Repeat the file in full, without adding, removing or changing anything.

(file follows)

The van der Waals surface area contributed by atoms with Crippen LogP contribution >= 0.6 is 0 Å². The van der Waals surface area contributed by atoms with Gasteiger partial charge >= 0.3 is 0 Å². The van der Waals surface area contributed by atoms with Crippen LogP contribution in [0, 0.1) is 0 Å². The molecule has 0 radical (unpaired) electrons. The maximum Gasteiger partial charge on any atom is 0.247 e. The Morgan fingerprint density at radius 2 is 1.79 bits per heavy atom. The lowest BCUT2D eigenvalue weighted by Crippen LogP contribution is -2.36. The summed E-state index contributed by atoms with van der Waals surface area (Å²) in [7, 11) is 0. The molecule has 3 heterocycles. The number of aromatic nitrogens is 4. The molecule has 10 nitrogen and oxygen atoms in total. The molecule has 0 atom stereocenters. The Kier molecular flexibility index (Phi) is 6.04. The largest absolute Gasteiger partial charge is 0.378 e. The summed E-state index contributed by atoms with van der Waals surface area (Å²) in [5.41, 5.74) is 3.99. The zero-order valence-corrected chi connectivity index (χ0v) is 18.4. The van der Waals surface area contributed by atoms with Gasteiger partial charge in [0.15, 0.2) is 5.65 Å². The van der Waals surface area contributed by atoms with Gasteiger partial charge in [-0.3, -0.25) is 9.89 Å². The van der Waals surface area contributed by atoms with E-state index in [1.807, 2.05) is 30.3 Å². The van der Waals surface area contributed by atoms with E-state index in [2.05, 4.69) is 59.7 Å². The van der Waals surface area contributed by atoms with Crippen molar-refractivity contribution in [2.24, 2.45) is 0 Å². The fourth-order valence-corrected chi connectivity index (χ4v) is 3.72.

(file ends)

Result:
The van der Waals surface area contributed by atoms with Crippen LogP contribution >= 0.6 is 0 Å². The van der Waals surface area contributed by atoms with Gasteiger partial charge >= 0.3 is 0 Å². The van der Waals surface area contributed by atoms with Crippen LogP contribution in [0, 0.1) is 0 Å². The molecule has 0 radical (unpaired) electrons. The maximum Gasteiger partial charge on any atom is 0.247 e. The Morgan fingerprint density at radius 2 is 1.79 bits per heavy atom. The lowest BCUT2D eigenvalue weighted by Crippen LogP contribution is -2.36. The summed E-state index contributed by atoms with van der Waals surface area (Å²) in [7, 11) is 0. The molecule has 3 heterocycles. The number of aromatic nitrogens is 4. The molecule has 10 nitrogen and oxygen atoms in total. The molecule has 0 atom stereocenters. The Kier molecular flexibility index (Phi) is 6.04. The largest absolute Gasteiger partial charge is 0.378 e. The summed E-state index contributed by atoms with van der Waals surface area (Å²) in [5.41, 5.74) is 3.99. The zero-order valence-corrected chi connectivity index (χ0v) is 18.4. The van der Waals surface area contributed by atoms with Gasteiger partial charge in [0.15, 0.2) is 5.65 Å². The van der Waals surface area contributed by atoms with Gasteiger partial charge in [-0.3, -0.25) is 9.89 Å². The van der Waals surface area contributed by atoms with E-state index in [1.807, 2.05) is 30.3 Å². The van der Waals surface area contributed by atoms with E-state index in [2.05, 4.69) is 59.7 Å². The van der Waals surface area contributed by atoms with Crippen molar-refractivity contribution in [2.24, 2.45) is 0 Å². The fourth-order valence-corrected chi connectivity index (χ4v) is 3.72.